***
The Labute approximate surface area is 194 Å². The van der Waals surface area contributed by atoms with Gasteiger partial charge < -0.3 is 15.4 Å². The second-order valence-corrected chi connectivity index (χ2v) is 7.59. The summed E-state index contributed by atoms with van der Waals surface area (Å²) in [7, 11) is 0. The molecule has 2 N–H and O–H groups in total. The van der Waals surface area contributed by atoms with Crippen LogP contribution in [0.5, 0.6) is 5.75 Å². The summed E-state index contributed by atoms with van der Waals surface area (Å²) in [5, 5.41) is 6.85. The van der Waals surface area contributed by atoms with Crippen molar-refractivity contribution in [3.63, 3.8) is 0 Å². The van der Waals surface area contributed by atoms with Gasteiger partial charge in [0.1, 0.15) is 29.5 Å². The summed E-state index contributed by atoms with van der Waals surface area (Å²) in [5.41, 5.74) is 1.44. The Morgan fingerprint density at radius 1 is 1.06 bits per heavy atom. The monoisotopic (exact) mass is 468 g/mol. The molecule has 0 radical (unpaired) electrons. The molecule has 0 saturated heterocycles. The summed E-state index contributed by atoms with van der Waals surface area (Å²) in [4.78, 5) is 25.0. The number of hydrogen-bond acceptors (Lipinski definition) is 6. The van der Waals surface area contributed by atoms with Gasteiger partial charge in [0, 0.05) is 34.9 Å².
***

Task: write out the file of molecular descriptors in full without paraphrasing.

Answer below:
The Labute approximate surface area is 194 Å². The van der Waals surface area contributed by atoms with Gasteiger partial charge < -0.3 is 15.4 Å². The second-order valence-corrected chi connectivity index (χ2v) is 7.59. The summed E-state index contributed by atoms with van der Waals surface area (Å²) in [7, 11) is 0. The molecule has 2 N–H and O–H groups in total. The van der Waals surface area contributed by atoms with Crippen LogP contribution in [0.5, 0.6) is 5.75 Å². The summed E-state index contributed by atoms with van der Waals surface area (Å²) in [5, 5.41) is 6.85. The van der Waals surface area contributed by atoms with Crippen molar-refractivity contribution in [3.63, 3.8) is 0 Å². The van der Waals surface area contributed by atoms with Gasteiger partial charge in [0.1, 0.15) is 29.5 Å². The summed E-state index contributed by atoms with van der Waals surface area (Å²) in [5.41, 5.74) is 1.44. The Morgan fingerprint density at radius 1 is 1.06 bits per heavy atom. The monoisotopic (exact) mass is 468 g/mol. The molecule has 0 radical (unpaired) electrons. The molecule has 0 saturated heterocycles. The summed E-state index contributed by atoms with van der Waals surface area (Å²) in [4.78, 5) is 25.0. The number of hydrogen-bond acceptors (Lipinski definition) is 6. The van der Waals surface area contributed by atoms with Gasteiger partial charge in [0, 0.05) is 34.9 Å².